These are Denmark’s current coronavirus guidelines for the public

These are Denmark’s current coronavirus guidelines for the public
Photo: Sundhedsstyrelsen
Unlike many other European countries, Denmark does not have a general requirement for the use of face masks to help prevent the spread of Covid-19.

**** Editor's note: Denmark's advice on use of face masks has changed since this article was published. SEE HERE for the current guidelines.



Although Copenhagen and Billund airports require passengers and staff to wear face masks, there is no general requirement for their use in public in Denmark.

That makes the country a relative outlier, with regulation in European countries including Germany, Italy, France and the United Kingdom requiring face masks to be worn in public spaces like shops and public transport.

In its guidance, the European Centre for Disease Prevention and Control says that “use of face masks in the community could be considered, especially when visiting busy, closed spaces, such as grocery stores, shopping centres, or when using public transport, etc.”

READ ALSO: Could face masks become compulsory in Denmark?

Denmark has not introduced mandatory general requirements for face mask use but the Danish Health Authority has issued guidelines to the public over how they can take precautions to minimise the risk of the virus spreading.


These “good habits” were recently mentioned by Minister of Health Magnus Heunicke as vital in keeping coronavirus infections in Denmark at their current low level. They are set out in detail below.

The Danish Health Authority sets out its guidelines into five general categories. They are:

1. Wash your hands often or use hand sanitiser

Proper hand hygiene is the most effective way to prevent contact spread, the health authority says. Therefore, regular hand washing with soap and water for 60 seconds or the use of hand sanitiser is advised.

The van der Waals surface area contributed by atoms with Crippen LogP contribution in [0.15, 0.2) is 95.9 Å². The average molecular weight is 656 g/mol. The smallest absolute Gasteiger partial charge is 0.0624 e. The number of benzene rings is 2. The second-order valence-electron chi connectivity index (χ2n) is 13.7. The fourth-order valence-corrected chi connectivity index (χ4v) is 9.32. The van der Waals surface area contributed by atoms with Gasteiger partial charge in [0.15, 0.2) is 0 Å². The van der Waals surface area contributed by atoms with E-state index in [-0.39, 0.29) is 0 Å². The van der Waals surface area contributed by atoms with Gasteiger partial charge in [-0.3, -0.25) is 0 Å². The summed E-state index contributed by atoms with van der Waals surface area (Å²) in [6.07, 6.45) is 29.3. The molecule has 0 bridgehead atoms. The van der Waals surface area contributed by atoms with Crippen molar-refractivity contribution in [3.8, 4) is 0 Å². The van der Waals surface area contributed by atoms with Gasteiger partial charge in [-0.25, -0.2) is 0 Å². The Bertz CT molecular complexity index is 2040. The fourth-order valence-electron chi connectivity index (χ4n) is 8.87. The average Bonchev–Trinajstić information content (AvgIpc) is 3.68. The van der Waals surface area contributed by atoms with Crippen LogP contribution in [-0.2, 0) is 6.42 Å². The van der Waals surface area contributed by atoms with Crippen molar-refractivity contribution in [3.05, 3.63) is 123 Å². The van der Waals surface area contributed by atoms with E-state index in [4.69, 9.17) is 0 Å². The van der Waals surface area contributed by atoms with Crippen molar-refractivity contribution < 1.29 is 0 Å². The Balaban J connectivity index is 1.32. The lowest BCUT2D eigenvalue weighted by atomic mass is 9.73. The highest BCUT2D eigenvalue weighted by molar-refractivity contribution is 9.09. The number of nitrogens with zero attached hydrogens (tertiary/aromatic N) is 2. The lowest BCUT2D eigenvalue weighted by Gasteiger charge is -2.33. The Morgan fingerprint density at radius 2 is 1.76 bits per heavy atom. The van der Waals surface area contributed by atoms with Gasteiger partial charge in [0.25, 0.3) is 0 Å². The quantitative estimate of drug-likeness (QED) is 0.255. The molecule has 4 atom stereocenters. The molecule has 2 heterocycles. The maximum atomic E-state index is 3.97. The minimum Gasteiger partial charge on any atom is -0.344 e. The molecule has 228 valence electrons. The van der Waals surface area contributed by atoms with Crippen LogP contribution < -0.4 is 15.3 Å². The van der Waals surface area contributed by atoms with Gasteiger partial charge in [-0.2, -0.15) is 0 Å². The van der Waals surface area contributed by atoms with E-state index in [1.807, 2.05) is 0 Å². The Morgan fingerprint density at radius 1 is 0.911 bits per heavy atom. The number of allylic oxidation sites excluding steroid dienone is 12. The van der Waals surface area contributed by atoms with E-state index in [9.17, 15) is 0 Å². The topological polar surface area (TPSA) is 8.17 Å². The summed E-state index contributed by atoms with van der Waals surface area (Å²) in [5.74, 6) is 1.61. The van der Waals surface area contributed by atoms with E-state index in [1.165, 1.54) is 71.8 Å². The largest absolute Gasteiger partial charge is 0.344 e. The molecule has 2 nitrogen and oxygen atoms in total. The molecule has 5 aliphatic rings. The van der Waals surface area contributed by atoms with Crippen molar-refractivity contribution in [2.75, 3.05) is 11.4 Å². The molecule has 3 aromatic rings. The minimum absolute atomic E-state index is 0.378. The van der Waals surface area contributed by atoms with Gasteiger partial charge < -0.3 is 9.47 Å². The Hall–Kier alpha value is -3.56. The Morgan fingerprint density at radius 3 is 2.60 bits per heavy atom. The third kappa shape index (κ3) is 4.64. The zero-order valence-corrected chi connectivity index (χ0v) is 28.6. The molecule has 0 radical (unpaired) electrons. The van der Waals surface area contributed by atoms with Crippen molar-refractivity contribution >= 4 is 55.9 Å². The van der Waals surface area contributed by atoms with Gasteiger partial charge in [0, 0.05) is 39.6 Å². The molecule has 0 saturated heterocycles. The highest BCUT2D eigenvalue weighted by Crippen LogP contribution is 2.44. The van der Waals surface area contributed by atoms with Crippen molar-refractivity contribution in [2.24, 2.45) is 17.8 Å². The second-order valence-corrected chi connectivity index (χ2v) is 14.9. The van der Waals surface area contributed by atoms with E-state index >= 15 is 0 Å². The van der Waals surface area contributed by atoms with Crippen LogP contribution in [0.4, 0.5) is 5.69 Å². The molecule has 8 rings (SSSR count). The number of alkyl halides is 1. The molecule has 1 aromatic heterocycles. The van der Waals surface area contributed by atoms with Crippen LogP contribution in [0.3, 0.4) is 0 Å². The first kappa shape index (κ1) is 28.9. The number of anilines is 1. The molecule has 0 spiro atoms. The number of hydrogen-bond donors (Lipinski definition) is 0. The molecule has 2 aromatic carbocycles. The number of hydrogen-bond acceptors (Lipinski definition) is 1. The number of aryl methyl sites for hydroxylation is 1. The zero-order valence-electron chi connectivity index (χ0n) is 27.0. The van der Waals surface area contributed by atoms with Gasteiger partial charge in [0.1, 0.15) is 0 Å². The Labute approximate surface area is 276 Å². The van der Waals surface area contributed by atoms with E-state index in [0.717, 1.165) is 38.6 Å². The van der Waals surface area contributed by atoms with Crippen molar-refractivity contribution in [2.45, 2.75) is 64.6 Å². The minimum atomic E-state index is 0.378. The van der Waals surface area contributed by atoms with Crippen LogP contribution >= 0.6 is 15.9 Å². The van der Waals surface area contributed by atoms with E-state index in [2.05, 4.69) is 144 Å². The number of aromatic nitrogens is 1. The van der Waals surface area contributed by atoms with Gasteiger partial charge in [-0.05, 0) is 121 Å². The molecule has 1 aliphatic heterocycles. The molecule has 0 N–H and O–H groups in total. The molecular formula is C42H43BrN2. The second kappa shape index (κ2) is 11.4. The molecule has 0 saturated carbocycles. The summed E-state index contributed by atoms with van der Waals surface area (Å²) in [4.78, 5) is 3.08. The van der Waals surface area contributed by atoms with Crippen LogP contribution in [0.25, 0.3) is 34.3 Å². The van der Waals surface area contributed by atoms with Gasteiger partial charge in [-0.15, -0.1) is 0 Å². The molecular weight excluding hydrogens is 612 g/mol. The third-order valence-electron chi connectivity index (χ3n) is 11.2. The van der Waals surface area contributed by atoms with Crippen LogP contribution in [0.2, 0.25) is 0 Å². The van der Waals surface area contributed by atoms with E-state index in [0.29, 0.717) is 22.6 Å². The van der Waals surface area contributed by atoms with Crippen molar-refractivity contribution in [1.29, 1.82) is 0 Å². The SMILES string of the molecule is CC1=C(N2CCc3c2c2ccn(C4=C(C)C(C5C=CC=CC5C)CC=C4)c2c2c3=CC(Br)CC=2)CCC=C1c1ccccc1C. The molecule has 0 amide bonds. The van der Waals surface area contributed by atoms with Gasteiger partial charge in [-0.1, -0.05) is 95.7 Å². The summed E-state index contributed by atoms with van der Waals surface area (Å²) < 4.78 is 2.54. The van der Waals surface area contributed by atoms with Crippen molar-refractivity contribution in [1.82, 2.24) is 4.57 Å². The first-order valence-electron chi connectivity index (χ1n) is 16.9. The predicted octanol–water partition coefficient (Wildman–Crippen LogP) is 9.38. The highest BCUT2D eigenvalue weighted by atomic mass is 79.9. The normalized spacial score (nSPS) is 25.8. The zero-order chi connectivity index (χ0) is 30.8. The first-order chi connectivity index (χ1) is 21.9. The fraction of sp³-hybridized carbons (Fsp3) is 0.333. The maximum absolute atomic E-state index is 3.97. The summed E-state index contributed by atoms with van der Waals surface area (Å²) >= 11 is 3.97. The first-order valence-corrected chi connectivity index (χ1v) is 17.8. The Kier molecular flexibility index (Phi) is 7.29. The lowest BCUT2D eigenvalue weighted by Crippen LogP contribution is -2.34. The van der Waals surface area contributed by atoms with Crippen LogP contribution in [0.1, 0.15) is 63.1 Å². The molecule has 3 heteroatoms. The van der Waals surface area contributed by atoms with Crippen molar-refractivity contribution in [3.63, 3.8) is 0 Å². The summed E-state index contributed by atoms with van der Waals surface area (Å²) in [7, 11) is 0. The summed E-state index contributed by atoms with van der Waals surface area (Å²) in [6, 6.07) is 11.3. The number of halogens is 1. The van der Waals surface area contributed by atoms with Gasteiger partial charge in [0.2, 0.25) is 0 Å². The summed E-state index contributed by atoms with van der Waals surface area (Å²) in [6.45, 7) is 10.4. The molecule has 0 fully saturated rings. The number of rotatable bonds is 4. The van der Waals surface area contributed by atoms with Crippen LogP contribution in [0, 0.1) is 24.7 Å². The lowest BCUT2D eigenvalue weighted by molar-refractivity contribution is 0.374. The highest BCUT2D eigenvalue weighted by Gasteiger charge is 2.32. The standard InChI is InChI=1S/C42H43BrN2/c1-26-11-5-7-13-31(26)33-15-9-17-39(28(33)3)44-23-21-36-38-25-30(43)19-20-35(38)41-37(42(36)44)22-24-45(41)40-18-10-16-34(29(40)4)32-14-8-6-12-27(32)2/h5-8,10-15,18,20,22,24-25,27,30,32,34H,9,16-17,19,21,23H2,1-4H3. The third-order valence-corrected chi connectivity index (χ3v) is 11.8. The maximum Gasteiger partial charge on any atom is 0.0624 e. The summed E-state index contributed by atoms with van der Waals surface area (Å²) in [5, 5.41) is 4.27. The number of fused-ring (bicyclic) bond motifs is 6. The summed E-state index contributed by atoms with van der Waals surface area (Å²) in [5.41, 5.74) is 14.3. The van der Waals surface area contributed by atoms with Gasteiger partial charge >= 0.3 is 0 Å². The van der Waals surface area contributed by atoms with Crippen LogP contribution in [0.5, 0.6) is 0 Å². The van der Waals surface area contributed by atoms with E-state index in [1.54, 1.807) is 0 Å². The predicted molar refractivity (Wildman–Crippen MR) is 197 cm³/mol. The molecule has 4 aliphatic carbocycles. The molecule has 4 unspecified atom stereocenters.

Hands should always be washed after going to the bathroom, before cooking, before eating, after blowing your nose, after changing your baby's diaper and when you come home from work, shopping, etc.

Similarly, you should always avoid touching your face to prevent the virus from potentially entering your hands, nose or mouth.


2. Cough and sneeze into your sleeve

Or into a disposable tissue. Wash your hands afterwards.

3. Avoid handshakes, cheek kisses and hugs

Maintaining a social distance is still recommended – even if you have no symptoms.

4. Clean homes and workplaces regularly and thoroughly

The risk of contact spread increases dramatically when you touch contact point and surfaces that are touched by many people – such as door handles, bannisters, light switches, buttons, keyboards, armrests, table edges, taps, toilets and so on. These should therefore be cleaned or disinfected regularly.

The Danish Health Authority generally considers the risk of infection via textiles or clothing to be limited, but in households where someone is ill or suspected to have Covid-19, you should wash towels, bed linen and underwear at a minimum of 60 degrees.

5. Keep your distance and ask others to be considerate

Based on an assessment of current documentation, international recommendations and its own experience, the Danish Health Authority recommends at least a 1-metre distance between people in the public space and at least a 2-metres distance in situations where there might be an increased risk of droplet spread or where there are special considerations.

The latter situation might be one of the following:

  • if you are anxious about your own or someone else’s respiratory symptoms
  • when visiting nursing homes, hospitals or persons at higher risk
  • during activities involving heavy exhalation where droplets are formed and scattered further away from the person than during normal speech, such as singing, shouting or exercise
  • in confined spaces with limited room, poor ventilation, etc., such as basements or elevators.

Source:, Sundhedsstyrelsen

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